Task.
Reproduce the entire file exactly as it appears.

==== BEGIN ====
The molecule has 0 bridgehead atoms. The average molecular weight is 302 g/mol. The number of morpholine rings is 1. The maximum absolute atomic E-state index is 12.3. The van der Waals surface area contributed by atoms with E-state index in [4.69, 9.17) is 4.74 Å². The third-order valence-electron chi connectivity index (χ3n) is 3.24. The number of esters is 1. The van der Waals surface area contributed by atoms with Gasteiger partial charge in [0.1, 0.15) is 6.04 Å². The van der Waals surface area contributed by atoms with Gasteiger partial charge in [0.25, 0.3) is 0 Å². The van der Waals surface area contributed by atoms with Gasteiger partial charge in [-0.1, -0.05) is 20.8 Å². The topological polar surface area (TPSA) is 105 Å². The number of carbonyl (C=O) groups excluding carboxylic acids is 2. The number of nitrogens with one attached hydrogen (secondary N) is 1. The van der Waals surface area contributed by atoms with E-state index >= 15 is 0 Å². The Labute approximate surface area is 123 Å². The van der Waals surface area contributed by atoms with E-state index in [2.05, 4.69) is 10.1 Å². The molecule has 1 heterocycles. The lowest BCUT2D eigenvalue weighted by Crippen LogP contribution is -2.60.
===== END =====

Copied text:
The molecule has 0 bridgehead atoms. The average molecular weight is 302 g/mol. The number of morpholine rings is 1. The maximum absolute atomic E-state index is 12.3. The van der Waals surface area contributed by atoms with E-state index in [4.69, 9.17) is 4.74 Å². The third-order valence-electron chi connectivity index (χ3n) is 3.24. The number of esters is 1. The van der Waals surface area contributed by atoms with Gasteiger partial charge in [0.1, 0.15) is 6.04 Å². The van der Waals surface area contributed by atoms with Gasteiger partial charge in [0.25, 0.3) is 0 Å². The van der Waals surface area contributed by atoms with Gasteiger partial charge in [-0.1, -0.05) is 20.8 Å². The topological polar surface area (TPSA) is 105 Å². The number of carbonyl (C=O) groups excluding carboxylic acids is 2. The number of nitrogens with one attached hydrogen (secondary N) is 1. The van der Waals surface area contributed by atoms with E-state index >= 15 is 0 Å². The Labute approximate surface area is 123 Å². The van der Waals surface area contributed by atoms with E-state index in [2.05, 4.69) is 10.1 Å². The molecule has 1 heterocycles. The lowest BCUT2D eigenvalue weighted by Crippen LogP contribution is -2.60.